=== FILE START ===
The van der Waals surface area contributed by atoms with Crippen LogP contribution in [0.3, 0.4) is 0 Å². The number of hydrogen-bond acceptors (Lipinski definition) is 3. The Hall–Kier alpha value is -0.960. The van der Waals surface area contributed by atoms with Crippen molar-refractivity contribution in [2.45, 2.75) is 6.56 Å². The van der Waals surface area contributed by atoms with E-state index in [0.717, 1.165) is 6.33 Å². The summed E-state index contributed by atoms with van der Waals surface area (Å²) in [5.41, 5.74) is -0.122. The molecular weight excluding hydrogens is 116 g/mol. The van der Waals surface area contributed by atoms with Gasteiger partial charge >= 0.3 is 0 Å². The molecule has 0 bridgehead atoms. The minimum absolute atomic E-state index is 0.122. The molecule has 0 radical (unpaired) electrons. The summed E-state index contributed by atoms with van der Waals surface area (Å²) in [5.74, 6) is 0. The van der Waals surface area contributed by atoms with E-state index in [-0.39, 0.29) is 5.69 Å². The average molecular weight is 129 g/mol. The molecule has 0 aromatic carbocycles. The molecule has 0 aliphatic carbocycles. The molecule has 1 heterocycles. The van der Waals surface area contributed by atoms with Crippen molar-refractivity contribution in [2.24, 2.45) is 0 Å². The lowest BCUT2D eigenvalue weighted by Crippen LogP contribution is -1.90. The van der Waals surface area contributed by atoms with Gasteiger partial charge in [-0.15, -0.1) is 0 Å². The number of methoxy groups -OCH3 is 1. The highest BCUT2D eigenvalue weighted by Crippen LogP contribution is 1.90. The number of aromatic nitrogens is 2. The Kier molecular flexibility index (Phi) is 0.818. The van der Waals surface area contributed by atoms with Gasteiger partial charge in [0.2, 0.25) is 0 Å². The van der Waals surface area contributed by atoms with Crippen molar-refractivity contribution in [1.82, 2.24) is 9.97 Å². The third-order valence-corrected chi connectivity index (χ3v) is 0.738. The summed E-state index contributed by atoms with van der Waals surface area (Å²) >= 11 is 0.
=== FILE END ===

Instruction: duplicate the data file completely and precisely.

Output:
The van der Waals surface area contributed by atoms with Crippen LogP contribution in [0.3, 0.4) is 0 Å². The number of hydrogen-bond acceptors (Lipinski definition) is 3. The Hall–Kier alpha value is -0.960. The van der Waals surface area contributed by atoms with Crippen molar-refractivity contribution in [2.45, 2.75) is 6.56 Å². The van der Waals surface area contributed by atoms with E-state index in [0.717, 1.165) is 6.33 Å². The summed E-state index contributed by atoms with van der Waals surface area (Å²) in [5.41, 5.74) is -0.122. The molecular weight excluding hydrogens is 116 g/mol. The van der Waals surface area contributed by atoms with Gasteiger partial charge >= 0.3 is 0 Å². The molecule has 0 bridgehead atoms. The minimum absolute atomic E-state index is 0.122. The molecule has 0 radical (unpaired) electrons. The summed E-state index contributed by atoms with van der Waals surface area (Å²) in [5.74, 6) is 0. The van der Waals surface area contributed by atoms with E-state index in [-0.39, 0.29) is 5.69 Å². The average molecular weight is 129 g/mol. The molecule has 0 aromatic carbocycles. The molecule has 0 aliphatic carbocycles. The molecule has 1 heterocycles. The van der Waals surface area contributed by atoms with Crippen molar-refractivity contribution in [2.24, 2.45) is 0 Å². The lowest BCUT2D eigenvalue weighted by Crippen LogP contribution is -1.90. The van der Waals surface area contributed by atoms with Gasteiger partial charge in [-0.15, -0.1) is 0 Å². The number of methoxy groups -OCH3 is 1. The highest BCUT2D eigenvalue weighted by Crippen LogP contribution is 1.90. The number of aromatic nitrogens is 2. The Kier molecular flexibility index (Phi) is 0.818. The van der Waals surface area contributed by atoms with Gasteiger partial charge in [0.2, 0.25) is 0 Å². The van der Waals surface area contributed by atoms with Crippen molar-refractivity contribution in [1.82, 2.24) is 9.97 Å². The third-order valence-corrected chi connectivity index (χ3v) is 0.738. The summed E-state index contributed by atoms with van der Waals surface area (Å²) >= 11 is 0.